You guy's are definitely right about possibly hating family medicine. Initially, my thinking was - if I'm gunning for NYC corporate biglaw under the assumption I'll hate it (most people do) - I might as well try something that sounds nicer, more fulfilling and keeps me in Canada.

I don't really know any doctors atm. In fact, I haven't had a proper family doctor in almost a decade... I used to have a really awesome one. He discovered my mother's cancer at a super early stage, all her subsequent specialists were very impressed with him. She had no symptoms and didn't report anything wrong either, he divined that shit out of nothing. Unfortunately, he moved away to a distant area and I have no contact anymore. Perhaps I can try reaching out to him.

Yeah, I'd just stick with law. The way I see it, no profession is perfect and all have different flaws, but you are better off choosing one and sticking with it unless you are absolutely sure you hate it, because by choosing one and sticking with it, you get maximum optionality. Its very easy to think the grass is greener on the other side, but unless you absolutely despise what you are doing, the grass is probably not greener.

Link to post
Share on other sites
15 hours ago, Marco said:

One of annoying impediments for me is getting the 3 reference letters for Mac.

I'm pretty sure Mac doesn't use references competitively. They're just used to find red flags and you they need to be egregious for them to red flag you. Mac's admission process is really straight forward. Pre-interview it's 1/3 GPA, 1/3 CARS, 1/3 CASPer. Post interview it's 70 percent MMI, 15 percent GPA, 15 percent CARS. You could easily get your law school references first where they are used competitively and then ask your referees for references for Mac. You don't need to have medicine specific references.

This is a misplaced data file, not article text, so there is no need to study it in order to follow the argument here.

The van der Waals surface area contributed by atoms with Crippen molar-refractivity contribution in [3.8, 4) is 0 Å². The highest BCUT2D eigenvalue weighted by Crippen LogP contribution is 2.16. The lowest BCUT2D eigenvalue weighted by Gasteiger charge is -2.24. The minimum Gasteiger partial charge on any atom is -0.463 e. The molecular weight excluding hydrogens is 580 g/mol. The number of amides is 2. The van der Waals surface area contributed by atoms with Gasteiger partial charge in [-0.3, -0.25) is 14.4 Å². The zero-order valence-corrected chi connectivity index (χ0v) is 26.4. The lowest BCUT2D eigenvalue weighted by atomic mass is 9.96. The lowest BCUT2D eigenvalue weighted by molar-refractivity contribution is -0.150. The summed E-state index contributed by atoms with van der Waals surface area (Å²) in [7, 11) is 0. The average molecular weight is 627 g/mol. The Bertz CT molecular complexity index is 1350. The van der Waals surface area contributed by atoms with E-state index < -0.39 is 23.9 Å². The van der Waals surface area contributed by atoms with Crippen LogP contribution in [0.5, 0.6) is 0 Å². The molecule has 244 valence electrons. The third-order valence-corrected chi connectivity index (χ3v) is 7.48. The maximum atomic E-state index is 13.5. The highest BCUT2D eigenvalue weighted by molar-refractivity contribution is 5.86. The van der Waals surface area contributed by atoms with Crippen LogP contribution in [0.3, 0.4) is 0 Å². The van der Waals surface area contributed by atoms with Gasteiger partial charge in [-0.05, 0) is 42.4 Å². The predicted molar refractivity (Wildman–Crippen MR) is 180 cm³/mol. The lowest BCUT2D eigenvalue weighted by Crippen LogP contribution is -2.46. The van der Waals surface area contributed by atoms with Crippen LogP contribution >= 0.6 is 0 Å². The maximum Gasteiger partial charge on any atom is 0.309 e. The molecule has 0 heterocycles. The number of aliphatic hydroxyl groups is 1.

Link to post
Share on other sites
13 minutes ago, zoxy said:

I'm pretty sure Mac doesn't use references competitively. They're just used to find red flags and you they need to be egregious for them to red flag you. Mac's admission process is really straight forward. Pre-interview it's 1/3 GPA, 1/3 CARS, 1/3 CASPer. Post interview it's 70 percent MMI, 15 percent GPA, 15 percent CARS. You could easily get your law school references first where they are used competitively and then ask your referees for references for Mac. You don't need to have medicine specific references.

Ah okay. That makes things easier.

Is there a suggested CARS section I can take cold to see where I'm at before prep?

I think I'll shoot my shot at a single MCAT later this year, see where the cards fall after that.

Link to post
Share on other sites
4 hours ago, Marco said:

Is there a suggested CARS section I can take cold to see where I'm at before prep?